Price comparison rivals blast Google’s “illegal conduct” in ongoing antitrust furore
An auction mechanism Google implemented following the record €2.42 billion fine has been labelled meaningless, in an open letter
An alliance of price comparison sites have railed against Google for failing to comply with a European Union (EU) ruling to restore competition to its shopping platform.
In 2017, EU commissioner for competition Margrethe Vestager issued Google a 2.42 billion antitrust fine for artificially promoting its own price comparison service on its online shopping platform ahead of rival services.
This record fine also came with an order to remedy the anti-competitive element, which Google says it has implemented, but a collective of 14 price comparison site CEOs have written to Vestager to complain these measures are "meaningless".
Google's new auction-based mechanism that allows rivals to bid against Google Shopping for higher placement on market search has been branded "neither compliant nor effective", by the 14 platforms, including Idealo and PriceSpy.
Now more than a year since the ruling, and the introduction of the auction mechanism, they have argued that "the harm to competition, consumers and innovation caused by Google's illegal conduct has continued unabated".
"While While rivals are compelled to bid away the vast majority of their profits, Google Shopping's bids cost it nothing," the open letter said. "Its bids are just meaningless internal accounting, paid from one Google pocket into another.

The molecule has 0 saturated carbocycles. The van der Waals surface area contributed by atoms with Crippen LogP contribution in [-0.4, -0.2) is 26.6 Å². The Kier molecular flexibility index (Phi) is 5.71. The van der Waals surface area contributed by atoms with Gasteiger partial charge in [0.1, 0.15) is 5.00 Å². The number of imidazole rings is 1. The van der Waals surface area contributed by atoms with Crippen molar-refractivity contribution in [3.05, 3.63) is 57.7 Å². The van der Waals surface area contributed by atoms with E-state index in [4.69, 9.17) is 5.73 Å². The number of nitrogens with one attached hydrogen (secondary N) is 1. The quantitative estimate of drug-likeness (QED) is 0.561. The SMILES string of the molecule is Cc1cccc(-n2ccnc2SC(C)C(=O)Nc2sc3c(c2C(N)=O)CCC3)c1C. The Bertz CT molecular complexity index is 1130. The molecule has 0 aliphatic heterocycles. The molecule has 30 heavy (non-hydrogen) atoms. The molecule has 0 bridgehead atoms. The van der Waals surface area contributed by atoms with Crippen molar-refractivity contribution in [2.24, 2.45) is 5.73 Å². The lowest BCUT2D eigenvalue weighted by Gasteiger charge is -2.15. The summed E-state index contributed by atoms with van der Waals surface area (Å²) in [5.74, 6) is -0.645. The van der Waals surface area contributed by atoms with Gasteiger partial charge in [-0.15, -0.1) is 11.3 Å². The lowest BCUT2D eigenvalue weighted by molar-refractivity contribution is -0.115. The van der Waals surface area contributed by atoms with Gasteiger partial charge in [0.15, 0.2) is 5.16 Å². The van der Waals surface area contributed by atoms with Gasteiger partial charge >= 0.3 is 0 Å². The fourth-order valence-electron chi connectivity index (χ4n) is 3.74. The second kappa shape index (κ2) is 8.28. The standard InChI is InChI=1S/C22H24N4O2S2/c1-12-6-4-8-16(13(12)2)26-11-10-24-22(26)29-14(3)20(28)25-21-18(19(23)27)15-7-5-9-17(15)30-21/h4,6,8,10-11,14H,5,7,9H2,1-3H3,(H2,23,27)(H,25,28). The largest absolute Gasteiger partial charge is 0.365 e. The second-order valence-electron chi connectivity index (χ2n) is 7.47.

"The harsh reality is that a pay-for-placement auction is fundamentally incompatible with the concept of comparison shopping (or, indeed, any other form of vertical search).
"As a result, few rivals have chosen to participate in Google's CSS (comparison shopping services) auction and, when they have, genuine CSSs that employ a consumer-friendly paid-inclusion model have struggled to outbid services like Google Shopping that, since 2013, employ a consumer-unfriendly pay-for-placement model."
The collective also accused Google of generating and populating the auctions with fake CSSs because it has not been possible to populate them with enough genuine sites to create an element of genuine competition.
Moreover, ad agencies are being approached and incentivised to pose as price comparison sites, and are being given license to bypass a Google Shopping auction and bid for placement in the CSS-only auction.
The CEOs have asked the EU commissioner to reject Google's compliance remedy and demands the web giant produces another option that adheres to the principles set out in the initial ruling.
The other individuals writing to the EU include the CEOs of Archeter-moins-cher.com, Comparado, Foundem, KuantoKusta, LionsHome, PriceRunner, RedBrain.com, Solute, StyleLounge, Vergelijk, Visual Meta and Yroo.
Vestagar accused Google of abusing its market dominance when she initially issuing her record antitrust fine in June 2017.
"What Google has done is illegal under EU antitrust rules. It denied other companies the chance to compete on the[ir] merits and to innovate. And most importantly, it denied European consumers a genuine choice of services and the full benefits of innovation."
The firm had 90 days to cease its anti-competitive practices, during which time it developed and implemented the auction mechanism subject to the price comparison sites' complaint. Google also spun off its shopping service into a separate entity.
IT Pro approached Google for comment but did not get a response at the time of writing.